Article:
Microsoft reveals new competitions with focus on women

21 Feb 2013

One of three all-female teams in the Software Design category, Team Grawesome from Oman pauses in the Student Lounge to show its team spirit at the Imagine Cup 2012 Worldwide Finals

Women and female technology innovators are the focus of the Women’s Empowerment Award and the Women’s Athletics App Challenge, new competitions software giant Microsoft unveiled yesterday.

The Women’s Empowerment Award has been established in partnership with UN Women, the UN organisation that works to accelerate gender equality and the empowerment of women.

This award will go to two student teams of any gender that create projects that best address issues that impact women around the world.

Registration is now also open for the Women’s Athletics App Challenge, established in partnership with the Seattle Storm women’s basketball team.

This competition, open for submissions from all-female teams worldwide, aims to inspire female developers, innovators and entrepreneurs to create software related to sports, health or fitness.

The winning team, announced this summer, will receive a US$1,000 prize per team member, as well as the opportunity to have a private meet-and-greet with a Seattle Storm basketball player and to watch a game on the Storm’s home court in Seattle, Washington.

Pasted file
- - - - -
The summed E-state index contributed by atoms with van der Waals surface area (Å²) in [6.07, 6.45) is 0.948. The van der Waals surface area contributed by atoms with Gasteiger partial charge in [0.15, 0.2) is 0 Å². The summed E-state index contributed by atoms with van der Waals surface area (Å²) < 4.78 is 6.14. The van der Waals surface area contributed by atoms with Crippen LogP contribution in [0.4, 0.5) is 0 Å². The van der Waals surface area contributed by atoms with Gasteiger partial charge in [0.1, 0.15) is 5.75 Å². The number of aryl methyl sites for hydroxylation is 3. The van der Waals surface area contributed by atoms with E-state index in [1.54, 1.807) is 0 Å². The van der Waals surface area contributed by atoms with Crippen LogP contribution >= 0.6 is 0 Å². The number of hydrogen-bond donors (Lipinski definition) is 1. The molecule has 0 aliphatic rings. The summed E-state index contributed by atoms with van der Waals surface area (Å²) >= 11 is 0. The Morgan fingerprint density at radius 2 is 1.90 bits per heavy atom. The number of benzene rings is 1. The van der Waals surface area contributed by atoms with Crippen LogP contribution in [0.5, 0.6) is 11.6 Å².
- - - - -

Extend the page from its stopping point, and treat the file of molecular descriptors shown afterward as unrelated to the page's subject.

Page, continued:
Microsoft Imagine Cup 2013 Worldwide Finals

Teams of any gender from around the world that advance to the Microsoft Imagine Cup 2013 Worldwide Finals will be eligible to enter their projects into consideration for the Women’s Empowerment Award.

The first-place prize (US$12,000) and the second-place prize (US$8,000) will be awarded to the projects that best address economic inequality, access to technology and other resources, gender-based violence, leadership and political participation, or other critical women’s issues, Microsoft said.

Applicants will be judged on the potential impact their projects can have on women’s lives, including feasibility to address the target issue and the quality of the application.

“Students can be change agents; they can revolutionise the world we live in,” said Kristin Hetle, director of Strategic Partnerships of UN Women.

“By harnessing the power of technology, they can bring attention to issues that women, in particular, face every day. The Women’s Empowerment Award will encourage and reward students who choose to focus their energy on creating positive change for women globally.”

Female participation in the Imagine Cup continues to grow steadily, Microsoft said. Last year, nearly 20pc of students at the Worldwide Finals were female.

Imagine Cup, Microsoft added, gives women a platform upon which to pursue interests and careers in STEM (science, technology, engineering and mathematics)-related fields and serves as a launch pad for them to becoming developers, innovators or entrepreneurs.

On International Women’s Day, 8 March, Silicon Republic launches Women Invent Tomorrow, a year-long campaign to champion the role of women in science, technology, engineering and maths. Watch this space!

Tina Costanza was a journalist and sub-editor at Silicon Republic